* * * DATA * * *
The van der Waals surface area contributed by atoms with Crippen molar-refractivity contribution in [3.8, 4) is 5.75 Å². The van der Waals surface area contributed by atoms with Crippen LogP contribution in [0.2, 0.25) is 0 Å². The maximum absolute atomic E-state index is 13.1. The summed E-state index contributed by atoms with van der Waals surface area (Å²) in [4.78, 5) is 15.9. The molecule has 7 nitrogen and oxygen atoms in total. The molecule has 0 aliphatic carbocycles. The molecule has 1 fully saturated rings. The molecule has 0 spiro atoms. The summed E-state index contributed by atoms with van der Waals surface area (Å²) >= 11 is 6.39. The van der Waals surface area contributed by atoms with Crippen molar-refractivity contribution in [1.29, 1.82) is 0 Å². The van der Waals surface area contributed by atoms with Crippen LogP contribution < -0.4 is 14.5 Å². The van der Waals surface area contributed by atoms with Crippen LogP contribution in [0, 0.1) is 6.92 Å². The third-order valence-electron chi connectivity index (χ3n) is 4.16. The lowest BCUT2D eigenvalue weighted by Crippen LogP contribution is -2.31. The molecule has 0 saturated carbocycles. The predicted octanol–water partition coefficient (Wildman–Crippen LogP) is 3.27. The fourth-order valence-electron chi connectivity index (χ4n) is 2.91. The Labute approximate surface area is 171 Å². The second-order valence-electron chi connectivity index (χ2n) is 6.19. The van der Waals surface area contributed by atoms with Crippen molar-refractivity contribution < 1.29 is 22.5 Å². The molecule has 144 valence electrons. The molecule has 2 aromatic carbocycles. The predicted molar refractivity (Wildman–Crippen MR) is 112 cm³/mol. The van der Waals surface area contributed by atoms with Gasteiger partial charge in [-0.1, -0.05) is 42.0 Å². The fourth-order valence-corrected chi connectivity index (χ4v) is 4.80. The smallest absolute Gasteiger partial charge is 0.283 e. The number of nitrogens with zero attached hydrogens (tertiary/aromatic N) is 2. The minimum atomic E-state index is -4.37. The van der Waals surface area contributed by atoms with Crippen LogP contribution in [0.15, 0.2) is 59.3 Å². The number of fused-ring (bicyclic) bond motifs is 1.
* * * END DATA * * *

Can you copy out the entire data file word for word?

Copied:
The van der Waals surface area contributed by atoms with Crippen molar-refractivity contribution in [3.8, 4) is 5.75 Å². The van der Waals surface area contributed by atoms with Crippen LogP contribution in [0.2, 0.25) is 0 Å². The maximum absolute atomic E-state index is 13.1. The summed E-state index contributed by atoms with van der Waals surface area (Å²) in [4.78, 5) is 15.9. The molecule has 7 nitrogen and oxygen atoms in total. The molecule has 0 aliphatic carbocycles. The molecule has 1 fully saturated rings. The molecule has 0 spiro atoms. The summed E-state index contributed by atoms with van der Waals surface area (Å²) >= 11 is 6.39. The van der Waals surface area contributed by atoms with Crippen molar-refractivity contribution in [1.29, 1.82) is 0 Å². The van der Waals surface area contributed by atoms with Crippen LogP contribution < -0.4 is 14.5 Å². The van der Waals surface area contributed by atoms with Crippen LogP contribution in [0, 0.1) is 6.92 Å². The third-order valence-electron chi connectivity index (χ3n) is 4.16. The lowest BCUT2D eigenvalue weighted by Crippen LogP contribution is -2.31. The molecule has 0 saturated carbocycles. The predicted octanol–water partition coefficient (Wildman–Crippen LogP) is 3.27. The fourth-order valence-electron chi connectivity index (χ4n) is 2.91. The Labute approximate surface area is 171 Å². The second-order valence-electron chi connectivity index (χ2n) is 6.19. The van der Waals surface area contributed by atoms with Crippen molar-refractivity contribution < 1.29 is 22.5 Å². The molecule has 144 valence electrons. The molecule has 2 aromatic carbocycles. The predicted molar refractivity (Wildman–Crippen MR) is 112 cm³/mol. The van der Waals surface area contributed by atoms with Gasteiger partial charge in [-0.1, -0.05) is 42.0 Å². The fourth-order valence-corrected chi connectivity index (χ4v) is 4.80. The smallest absolute Gasteiger partial charge is 0.283 e. The number of nitrogens with zero attached hydrogens (tertiary/aromatic N) is 2. The minimum atomic E-state index is -4.37. The van der Waals surface area contributed by atoms with Crippen LogP contribution in [0.15, 0.2) is 59.3 Å². The number of fused-ring (bicyclic) bond motifs is 1.